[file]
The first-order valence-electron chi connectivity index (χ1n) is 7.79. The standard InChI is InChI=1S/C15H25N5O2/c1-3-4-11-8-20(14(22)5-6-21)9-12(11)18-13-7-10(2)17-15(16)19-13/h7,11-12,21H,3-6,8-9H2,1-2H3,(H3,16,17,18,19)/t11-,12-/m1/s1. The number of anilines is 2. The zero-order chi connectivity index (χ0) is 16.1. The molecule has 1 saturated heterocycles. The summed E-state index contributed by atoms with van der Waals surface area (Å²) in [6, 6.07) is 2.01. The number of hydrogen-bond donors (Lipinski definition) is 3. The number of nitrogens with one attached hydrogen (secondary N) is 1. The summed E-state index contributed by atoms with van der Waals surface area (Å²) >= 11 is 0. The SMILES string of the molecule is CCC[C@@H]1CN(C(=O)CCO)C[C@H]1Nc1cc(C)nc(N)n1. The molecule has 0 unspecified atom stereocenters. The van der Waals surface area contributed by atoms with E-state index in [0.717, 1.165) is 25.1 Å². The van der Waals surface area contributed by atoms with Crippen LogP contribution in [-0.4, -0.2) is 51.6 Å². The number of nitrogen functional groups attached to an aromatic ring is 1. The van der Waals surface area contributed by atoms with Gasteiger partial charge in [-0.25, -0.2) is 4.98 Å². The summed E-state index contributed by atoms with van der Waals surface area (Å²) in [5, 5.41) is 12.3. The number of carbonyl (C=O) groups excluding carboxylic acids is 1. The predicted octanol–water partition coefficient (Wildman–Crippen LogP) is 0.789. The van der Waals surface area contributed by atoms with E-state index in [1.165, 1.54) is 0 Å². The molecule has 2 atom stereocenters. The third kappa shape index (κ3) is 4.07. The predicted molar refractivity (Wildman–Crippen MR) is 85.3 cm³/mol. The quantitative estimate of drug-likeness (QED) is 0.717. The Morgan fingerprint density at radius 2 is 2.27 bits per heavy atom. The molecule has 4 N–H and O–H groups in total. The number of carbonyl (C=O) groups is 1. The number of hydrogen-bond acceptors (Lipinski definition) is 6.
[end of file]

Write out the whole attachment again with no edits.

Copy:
The first-order valence-electron chi connectivity index (χ1n) is 7.79. The standard InChI is InChI=1S/C15H25N5O2/c1-3-4-11-8-20(14(22)5-6-21)9-12(11)18-13-7-10(2)17-15(16)19-13/h7,11-12,21H,3-6,8-9H2,1-2H3,(H3,16,17,18,19)/t11-,12-/m1/s1. The number of anilines is 2. The zero-order chi connectivity index (χ0) is 16.1. The molecule has 1 saturated heterocycles. The summed E-state index contributed by atoms with van der Waals surface area (Å²) in [6, 6.07) is 2.01. The number of hydrogen-bond donors (Lipinski definition) is 3. The number of nitrogens with one attached hydrogen (secondary N) is 1. The summed E-state index contributed by atoms with van der Waals surface area (Å²) >= 11 is 0. The SMILES string of the molecule is CCC[C@@H]1CN(C(=O)CCO)C[C@H]1Nc1cc(C)nc(N)n1. The molecule has 0 unspecified atom stereocenters. The van der Waals surface area contributed by atoms with E-state index in [0.717, 1.165) is 25.1 Å². The van der Waals surface area contributed by atoms with Crippen LogP contribution in [-0.4, -0.2) is 51.6 Å². The number of nitrogen functional groups attached to an aromatic ring is 1. The van der Waals surface area contributed by atoms with Gasteiger partial charge in [-0.25, -0.2) is 4.98 Å². The summed E-state index contributed by atoms with van der Waals surface area (Å²) in [5, 5.41) is 12.3. The number of carbonyl (C=O) groups excluding carboxylic acids is 1. The predicted octanol–water partition coefficient (Wildman–Crippen LogP) is 0.789. The van der Waals surface area contributed by atoms with E-state index in [1.165, 1.54) is 0 Å². The molecule has 2 atom stereocenters. The third kappa shape index (κ3) is 4.07. The predicted molar refractivity (Wildman–Crippen MR) is 85.3 cm³/mol. The quantitative estimate of drug-likeness (QED) is 0.717. The Morgan fingerprint density at radius 2 is 2.27 bits per heavy atom. The molecule has 4 N–H and O–H groups in total. The number of carbonyl (C=O) groups is 1. The number of hydrogen-bond acceptors (Lipinski definition) is 6.